When we got our chilly selves back to the barn, I dismounted, pulled off my gloves, held my hands under Callie’s muzzle, and let her warm breath defrost them.

Once the horses were groomed and blanketed, we headed for the party room – the office in the barn.  Fudge, cookies, ham, biscuits and other delicious traditional holiday snacks and good cheer were waiting. The riding now done (Drinking and riding are not a good combo when it comes to staying safe in your saddle and atop your horse.), Tish had  chilled champagne waiting as well as mulled cider.

Tish is known for attention to detail, and her touch was quickly evident at the Open Barn. She had red, white and pink poinsettias placed along the edge of the arena with the sky as background. And she’d made the cutest little cheese-ball snowman complete with scarf and a carrot nose –a mini horse treat perhaps?

Actually, it became a dog treat later that day when Tish was transporting the  too-cute-to-eat snowman from barn to home post-party. She left a car door open when she went to get something else to return to her  kitchen. A visitor hurriedly jumped into the car. It was  Maverick, one of her bearded collies. “Mav” had his way with the cheese ball until Tish returned moments later . Then he abruptly exited the car with a leap, telltale pieces of nuts and cheese flying off his silky, hairy lower lip.

IT WAS  THE PERFECT TIME TO SHOW OFF MY NEW SLEIGH BELLS

These World War I - era sleigh bells were a Christmas gift from a friend who has known my animal-loving ways since childhood. Sleigh bells were commonly referred to as horse bells in Europe and rural America. Photo by Adam Sherman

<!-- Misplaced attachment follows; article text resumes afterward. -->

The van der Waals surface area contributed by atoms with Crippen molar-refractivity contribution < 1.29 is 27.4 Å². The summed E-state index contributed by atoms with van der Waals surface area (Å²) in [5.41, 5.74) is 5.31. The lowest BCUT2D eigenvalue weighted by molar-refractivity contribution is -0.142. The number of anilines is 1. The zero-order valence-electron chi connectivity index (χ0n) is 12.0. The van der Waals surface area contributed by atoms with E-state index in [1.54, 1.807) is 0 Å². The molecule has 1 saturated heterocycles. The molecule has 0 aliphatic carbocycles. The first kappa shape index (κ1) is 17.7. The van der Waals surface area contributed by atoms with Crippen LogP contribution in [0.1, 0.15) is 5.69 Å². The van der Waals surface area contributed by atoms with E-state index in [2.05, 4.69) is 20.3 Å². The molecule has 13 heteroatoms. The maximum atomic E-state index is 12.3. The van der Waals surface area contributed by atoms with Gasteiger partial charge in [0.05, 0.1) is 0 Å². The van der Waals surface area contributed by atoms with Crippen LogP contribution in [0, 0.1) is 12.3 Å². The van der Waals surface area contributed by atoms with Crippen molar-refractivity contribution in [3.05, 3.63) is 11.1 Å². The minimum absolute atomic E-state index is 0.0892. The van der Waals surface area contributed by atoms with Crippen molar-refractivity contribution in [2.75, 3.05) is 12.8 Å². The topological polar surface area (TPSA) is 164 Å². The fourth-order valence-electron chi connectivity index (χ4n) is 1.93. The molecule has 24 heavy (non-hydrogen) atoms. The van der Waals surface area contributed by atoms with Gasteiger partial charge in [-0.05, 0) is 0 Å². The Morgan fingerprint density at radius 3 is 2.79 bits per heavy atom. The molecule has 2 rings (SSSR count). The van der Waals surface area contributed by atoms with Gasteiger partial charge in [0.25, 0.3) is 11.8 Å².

The 30-bell strand was a  Christmas present from my oldest and dearest friend, Karen. I’ve been animal crazy since birth, I think. Karen, not so much. But she ALWAYS honors that about me. She and I do share a love of antiques and the history they carry forward. When she came across these World War I-era sleigh bells, she said she knew they were destined for me.

The bells were found in an old barn in Vermont. They’re extra-special and pretty hard-to-find, because they are circa World War I. Before the war, bells were created from brass. During the war, all brass was sucked into the making of shell casings, creating a brass shortage. Other available metals, especially tin and nickel, were used  as a brass substitute.

That’s how Karen knew these hushed-sounding  jingle bells were authentic — and antique: They have a gentler, more muffled sound than brass bells. Much lovelier to the ear in my book. I wonder what the horses would say about the bells’ differing sounds?

It was fun hearing the “oohs” and “awes” when I  showed them off during the ride after-party.

Tish, consider this as a tip of riding helmets and snow caps from us to you. Thanks for a blue-ribbon day. You throw a swell out-with-the-old and in-with-the-new party:  Dogs and horses concur.

The patina of the table contrasted with the deep, dark brown of the leather, reminds me of sunlight drifting into a barn through a hayloft window. Sun rays set the same mood in barns today. Oh the stories theses bells could tell about farming America in wartime. Photo by Adam Sherman